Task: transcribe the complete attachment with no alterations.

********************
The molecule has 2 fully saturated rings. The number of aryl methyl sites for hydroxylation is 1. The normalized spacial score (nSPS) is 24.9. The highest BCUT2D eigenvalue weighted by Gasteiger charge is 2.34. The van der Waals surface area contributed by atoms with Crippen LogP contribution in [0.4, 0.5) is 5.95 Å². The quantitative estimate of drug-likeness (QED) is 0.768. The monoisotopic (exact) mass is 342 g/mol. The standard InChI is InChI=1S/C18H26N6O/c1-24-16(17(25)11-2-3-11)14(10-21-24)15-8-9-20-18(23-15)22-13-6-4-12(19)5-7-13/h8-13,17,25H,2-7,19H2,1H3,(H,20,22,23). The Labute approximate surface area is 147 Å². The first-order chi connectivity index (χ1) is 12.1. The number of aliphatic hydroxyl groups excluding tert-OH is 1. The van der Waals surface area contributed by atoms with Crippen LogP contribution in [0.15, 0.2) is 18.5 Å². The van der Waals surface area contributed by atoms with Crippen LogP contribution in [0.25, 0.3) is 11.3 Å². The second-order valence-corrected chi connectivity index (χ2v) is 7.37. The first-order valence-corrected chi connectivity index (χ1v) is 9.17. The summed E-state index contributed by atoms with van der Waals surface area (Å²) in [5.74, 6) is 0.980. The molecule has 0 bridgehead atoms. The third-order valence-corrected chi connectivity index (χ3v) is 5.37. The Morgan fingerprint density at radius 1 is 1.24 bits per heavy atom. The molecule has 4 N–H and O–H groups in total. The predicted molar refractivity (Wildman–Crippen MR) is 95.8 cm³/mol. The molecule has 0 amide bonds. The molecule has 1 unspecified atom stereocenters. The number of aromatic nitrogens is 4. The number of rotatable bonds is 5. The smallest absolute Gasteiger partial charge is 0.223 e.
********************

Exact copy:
The molecule has 2 fully saturated rings. The number of aryl methyl sites for hydroxylation is 1. The normalized spacial score (nSPS) is 24.9. The highest BCUT2D eigenvalue weighted by Gasteiger charge is 2.34. The van der Waals surface area contributed by atoms with Crippen LogP contribution in [0.4, 0.5) is 5.95 Å². The quantitative estimate of drug-likeness (QED) is 0.768. The monoisotopic (exact) mass is 342 g/mol. The standard InChI is InChI=1S/C18H26N6O/c1-24-16(17(25)11-2-3-11)14(10-21-24)15-8-9-20-18(23-15)22-13-6-4-12(19)5-7-13/h8-13,17,25H,2-7,19H2,1H3,(H,20,22,23). The Labute approximate surface area is 147 Å². The first-order chi connectivity index (χ1) is 12.1. The number of aliphatic hydroxyl groups excluding tert-OH is 1. The van der Waals surface area contributed by atoms with Crippen LogP contribution in [0.15, 0.2) is 18.5 Å². The van der Waals surface area contributed by atoms with Crippen LogP contribution in [0.25, 0.3) is 11.3 Å². The second-order valence-corrected chi connectivity index (χ2v) is 7.37. The first-order valence-corrected chi connectivity index (χ1v) is 9.17. The summed E-state index contributed by atoms with van der Waals surface area (Å²) in [5.74, 6) is 0.980. The molecule has 0 bridgehead atoms. The third-order valence-corrected chi connectivity index (χ3v) is 5.37. The Morgan fingerprint density at radius 1 is 1.24 bits per heavy atom. The molecule has 4 N–H and O–H groups in total. The predicted molar refractivity (Wildman–Crippen MR) is 95.8 cm³/mol. The molecule has 0 amide bonds. The molecule has 1 unspecified atom stereocenters. The number of aromatic nitrogens is 4. The number of rotatable bonds is 5. The smallest absolute Gasteiger partial charge is 0.223 e.